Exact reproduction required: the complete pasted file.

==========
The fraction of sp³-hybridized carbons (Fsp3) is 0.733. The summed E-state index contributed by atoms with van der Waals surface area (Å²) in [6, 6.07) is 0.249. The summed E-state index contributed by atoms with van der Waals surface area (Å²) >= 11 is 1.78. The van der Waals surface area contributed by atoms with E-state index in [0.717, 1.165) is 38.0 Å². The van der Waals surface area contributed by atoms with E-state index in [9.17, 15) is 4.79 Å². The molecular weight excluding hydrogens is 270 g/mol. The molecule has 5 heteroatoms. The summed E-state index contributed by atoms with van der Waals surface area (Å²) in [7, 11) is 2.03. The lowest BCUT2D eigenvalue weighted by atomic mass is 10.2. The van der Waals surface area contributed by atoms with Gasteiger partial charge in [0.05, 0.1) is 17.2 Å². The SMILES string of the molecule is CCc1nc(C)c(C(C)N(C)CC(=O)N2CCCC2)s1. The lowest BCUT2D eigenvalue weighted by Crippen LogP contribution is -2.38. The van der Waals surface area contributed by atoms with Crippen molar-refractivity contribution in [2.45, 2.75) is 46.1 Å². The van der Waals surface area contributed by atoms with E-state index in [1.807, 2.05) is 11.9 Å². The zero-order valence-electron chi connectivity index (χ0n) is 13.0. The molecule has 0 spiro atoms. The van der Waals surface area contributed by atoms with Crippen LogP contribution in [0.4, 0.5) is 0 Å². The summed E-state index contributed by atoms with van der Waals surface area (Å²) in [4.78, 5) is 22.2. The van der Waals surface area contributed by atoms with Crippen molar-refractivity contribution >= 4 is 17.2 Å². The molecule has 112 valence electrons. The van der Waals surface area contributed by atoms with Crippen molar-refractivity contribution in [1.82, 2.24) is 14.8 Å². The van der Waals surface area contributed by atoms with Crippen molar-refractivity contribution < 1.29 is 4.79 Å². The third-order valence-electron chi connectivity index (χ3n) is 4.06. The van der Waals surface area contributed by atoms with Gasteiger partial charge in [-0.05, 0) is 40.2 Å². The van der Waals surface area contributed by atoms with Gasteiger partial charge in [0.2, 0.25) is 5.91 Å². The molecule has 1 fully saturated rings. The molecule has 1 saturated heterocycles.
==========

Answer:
The fraction of sp³-hybridized carbons (Fsp3) is 0.733. The summed E-state index contributed by atoms with van der Waals surface area (Å²) in [6, 6.07) is 0.249. The summed E-state index contributed by atoms with van der Waals surface area (Å²) >= 11 is 1.78. The van der Waals surface area contributed by atoms with E-state index in [0.717, 1.165) is 38.0 Å². The van der Waals surface area contributed by atoms with E-state index in [9.17, 15) is 4.79 Å². The molecular weight excluding hydrogens is 270 g/mol. The molecule has 5 heteroatoms. The summed E-state index contributed by atoms with van der Waals surface area (Å²) in [7, 11) is 2.03. The lowest BCUT2D eigenvalue weighted by atomic mass is 10.2. The van der Waals surface area contributed by atoms with Gasteiger partial charge in [0.05, 0.1) is 17.2 Å². The SMILES string of the molecule is CCc1nc(C)c(C(C)N(C)CC(=O)N2CCCC2)s1. The lowest BCUT2D eigenvalue weighted by Crippen LogP contribution is -2.38. The van der Waals surface area contributed by atoms with Crippen molar-refractivity contribution in [2.45, 2.75) is 46.1 Å². The van der Waals surface area contributed by atoms with E-state index in [1.807, 2.05) is 11.9 Å². The zero-order valence-electron chi connectivity index (χ0n) is 13.0. The molecule has 0 spiro atoms. The van der Waals surface area contributed by atoms with Crippen LogP contribution in [0.4, 0.5) is 0 Å². The summed E-state index contributed by atoms with van der Waals surface area (Å²) in [4.78, 5) is 22.2. The van der Waals surface area contributed by atoms with Crippen molar-refractivity contribution >= 4 is 17.2 Å². The molecule has 112 valence electrons. The van der Waals surface area contributed by atoms with Crippen molar-refractivity contribution in [1.82, 2.24) is 14.8 Å². The van der Waals surface area contributed by atoms with Crippen molar-refractivity contribution < 1.29 is 4.79 Å². The third-order valence-electron chi connectivity index (χ3n) is 4.06. The van der Waals surface area contributed by atoms with Gasteiger partial charge in [-0.05, 0) is 40.2 Å². The van der Waals surface area contributed by atoms with Gasteiger partial charge in [0.2, 0.25) is 5.91 Å². The molecule has 1 fully saturated rings. The molecule has 1 saturated heterocycles.